OCTAVIO MARENZI: Well, the inflation, of course, is very bad for people holding cash. It's very bad for people on fixed incomes. It's a very unpopular thing. I think what's going to happen, more than anything else, is this is going to become an enormous political liability for the Biden administration. And it's too late now to fight inflation in time for the midterm elections in November by increasing interest rates. Like I said, that's an approach that takes a long time-- it took us a long time to see the quantitative easing manifest itself in terms of higher inflationary pressure, took quite a few years. And it's going to take a few years on the down side to get that under control.

So it's not the kind of thing that the Fed-- even if it wanted to-- could get under control overnight. Even if they raised interest rates to 10% or something like that, I don't think inflation numbers would change much for some time to come. So Joe Biden has a problem. The Democratic Party have a problem there.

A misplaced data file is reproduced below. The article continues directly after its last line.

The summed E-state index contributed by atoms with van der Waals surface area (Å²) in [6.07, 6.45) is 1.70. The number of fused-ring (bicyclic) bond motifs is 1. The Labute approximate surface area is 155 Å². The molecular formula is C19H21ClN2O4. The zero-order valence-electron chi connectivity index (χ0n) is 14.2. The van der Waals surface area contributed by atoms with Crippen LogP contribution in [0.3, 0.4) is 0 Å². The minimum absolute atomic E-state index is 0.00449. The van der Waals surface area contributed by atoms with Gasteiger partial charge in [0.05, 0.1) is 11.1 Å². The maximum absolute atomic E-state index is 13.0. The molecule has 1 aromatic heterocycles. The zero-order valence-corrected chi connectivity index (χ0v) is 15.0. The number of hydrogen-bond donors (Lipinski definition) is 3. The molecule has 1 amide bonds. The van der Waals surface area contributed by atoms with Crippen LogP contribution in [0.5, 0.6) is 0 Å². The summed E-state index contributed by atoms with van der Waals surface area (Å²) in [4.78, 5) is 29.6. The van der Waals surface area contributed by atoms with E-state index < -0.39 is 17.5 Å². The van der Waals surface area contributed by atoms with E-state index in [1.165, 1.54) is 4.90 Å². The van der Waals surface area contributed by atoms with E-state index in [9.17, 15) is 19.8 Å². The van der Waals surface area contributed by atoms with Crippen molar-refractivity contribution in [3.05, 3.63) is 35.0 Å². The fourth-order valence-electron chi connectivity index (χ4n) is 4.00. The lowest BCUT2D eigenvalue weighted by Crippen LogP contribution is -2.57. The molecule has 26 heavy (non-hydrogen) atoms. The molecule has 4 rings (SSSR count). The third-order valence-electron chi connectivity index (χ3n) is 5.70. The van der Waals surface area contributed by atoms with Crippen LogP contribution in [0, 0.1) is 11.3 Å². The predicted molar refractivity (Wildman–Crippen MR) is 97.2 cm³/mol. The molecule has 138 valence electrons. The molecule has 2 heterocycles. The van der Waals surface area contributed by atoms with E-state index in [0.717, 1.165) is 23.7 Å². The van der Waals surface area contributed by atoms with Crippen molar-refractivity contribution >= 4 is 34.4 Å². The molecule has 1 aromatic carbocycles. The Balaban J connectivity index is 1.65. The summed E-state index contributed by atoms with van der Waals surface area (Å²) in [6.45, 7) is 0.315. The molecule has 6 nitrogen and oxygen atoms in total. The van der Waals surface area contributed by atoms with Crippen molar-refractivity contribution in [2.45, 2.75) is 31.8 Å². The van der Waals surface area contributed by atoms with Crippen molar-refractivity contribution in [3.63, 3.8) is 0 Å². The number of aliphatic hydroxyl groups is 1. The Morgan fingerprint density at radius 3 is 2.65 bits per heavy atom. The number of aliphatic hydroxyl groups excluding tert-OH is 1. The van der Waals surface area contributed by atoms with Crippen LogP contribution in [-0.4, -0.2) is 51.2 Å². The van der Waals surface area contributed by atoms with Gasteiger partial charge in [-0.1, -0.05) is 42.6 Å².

In the sense that they can't really do very much between now and the midterms in terms of monetary policy. Even if they put lots of pressure to raise interest rates, it's not going to help that much. So I'm expecting them to do something else. They're going to have to show that they're very serious.

They're going to show the American elector that they're very, very serious about getting inflation under control and take some dramatic steps. And I think one of the things they're probably considering right now is some sort of price controls on gasoline, and maybe on other goods and services, to show the American voter that they really are serious about fighting inflation. And I think that's one of the few options available to them at this stage.

- And speaking of energy. Obviously when you see these oil prices swing day after day on the Russia-Ukraine crisis, you've said that renewable energy is looking like a great bet right now. Why is that? And how you advise your clients to really take advantage of this, and perhaps the other sectors that could benefit from more clean energy?